Caregiving often includes quite physically demanding tasks such as lifting. When done properly, it’s easy and safe for both client and caregiver. However, lifting someone, when done incorrectly, can be dangerous. It’s important to know the basics of lifting and different techniques to try, as each person you work with is different and will need different levels of support.
Below we’ll outline safe lifting techniques for home caregivers so you can protect everyone involved.
The Importance of Proper Lifting Form for Caregivers
Proper lifting form is essential when a caregiver lifts a client, not just for you but for them. If you lift improperly, twist wrong, or go too quickly, you could pull or sprain something. While lifting injuries to caregivers can be sudden, they are often a result of overuse from repeatedly making the same incorrect motions.
Lifting another person isn’t an easy task, especially when your client weighs more than you. This puts you most at risk for injury when you’re pulling a person from a reclining bed, transferring a person to a wheelchair, or leaning over a person for a long period of time. Common injury areas include the back, neck, and shoulders.
Additionally, proper lifting form keeps everyone safe too. If you aren’t lifting properly, you may not be able to support their weight, and this could lead to a dastardly fall. It’s also possible to twist or pull your client in ways that hurt their body. For both your and your client’s safety, you need to know the proper lifting techniques for caregivers.
Basic Lifting Techniques for Caregivers
Lift With Your Legs
When a caregiver lifts someone, the force with which they lift should be in their legs. Your back should not be generating the force you need to lift your client as this places stress on your muscles, which often results in an injury such as a strain or a herniated disc. To lift with your legs, bring your client close to your body, squat, and push up with your heels.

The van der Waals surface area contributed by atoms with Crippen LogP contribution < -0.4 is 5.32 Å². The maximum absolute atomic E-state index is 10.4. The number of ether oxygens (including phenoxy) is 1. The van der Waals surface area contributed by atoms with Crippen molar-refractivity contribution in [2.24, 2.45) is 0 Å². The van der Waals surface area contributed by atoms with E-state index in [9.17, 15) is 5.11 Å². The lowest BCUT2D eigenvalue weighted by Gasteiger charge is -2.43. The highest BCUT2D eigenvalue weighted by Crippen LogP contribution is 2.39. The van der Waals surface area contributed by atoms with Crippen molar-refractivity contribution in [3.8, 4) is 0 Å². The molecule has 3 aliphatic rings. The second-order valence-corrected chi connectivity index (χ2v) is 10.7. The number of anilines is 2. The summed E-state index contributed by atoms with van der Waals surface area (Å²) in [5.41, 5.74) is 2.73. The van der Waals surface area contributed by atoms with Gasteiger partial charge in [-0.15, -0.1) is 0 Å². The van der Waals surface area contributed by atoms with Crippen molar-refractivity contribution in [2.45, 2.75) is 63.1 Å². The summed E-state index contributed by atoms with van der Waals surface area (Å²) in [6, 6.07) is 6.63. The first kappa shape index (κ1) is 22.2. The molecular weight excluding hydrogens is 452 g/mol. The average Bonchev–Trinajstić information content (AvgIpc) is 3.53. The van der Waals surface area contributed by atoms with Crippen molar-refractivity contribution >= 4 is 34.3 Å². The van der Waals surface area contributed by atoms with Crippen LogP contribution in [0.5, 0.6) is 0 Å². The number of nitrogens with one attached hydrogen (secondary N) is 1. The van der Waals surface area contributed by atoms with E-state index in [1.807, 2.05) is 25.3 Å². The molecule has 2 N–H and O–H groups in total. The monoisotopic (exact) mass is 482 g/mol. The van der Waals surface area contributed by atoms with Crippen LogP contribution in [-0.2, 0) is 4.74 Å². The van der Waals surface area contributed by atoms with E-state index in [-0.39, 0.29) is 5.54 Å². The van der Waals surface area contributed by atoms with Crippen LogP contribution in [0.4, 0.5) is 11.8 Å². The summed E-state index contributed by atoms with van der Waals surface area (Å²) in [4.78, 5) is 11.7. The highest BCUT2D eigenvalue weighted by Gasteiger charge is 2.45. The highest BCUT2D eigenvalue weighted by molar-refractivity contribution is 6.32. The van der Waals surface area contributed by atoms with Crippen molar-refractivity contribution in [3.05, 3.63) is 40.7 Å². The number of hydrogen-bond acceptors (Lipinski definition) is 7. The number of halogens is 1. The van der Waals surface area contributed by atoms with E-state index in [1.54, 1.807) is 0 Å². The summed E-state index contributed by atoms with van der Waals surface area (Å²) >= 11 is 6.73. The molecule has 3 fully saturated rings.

Do Not Twist Your Torso
Home caregivers need to keep their torso straight and avoid twisting when lifting. Twisting your torso can cause disc-related injuries in your back. Instead of twisting your hips to move your client out of bed and into a wheelchair, you should turn in small steps to change direction.
Keep Wrists Straight
As you lift your client, you might find that your wrists are bending to support their weight and prevent them from falling. However, this can be detrimental to your joints. One of the most common injuries that caregivers get when lifting clients with bent wrists is a dorsal wrist impingement from extending and straightening the joint beyond the normal range of motion. As you lift your client, use the muscles in your biceps instead of applying force in your wrists.
Lift Your Client By the Hips
One of the most important safe lifting basics for home caregivers is to lift your client by their hips. If you pull on their arms, it could cause severe pain and injuries to their shoulder. Instead, turn and lift them by their hips, and the hips can handle more force than the arms.
Keep Your Client As Close As Possible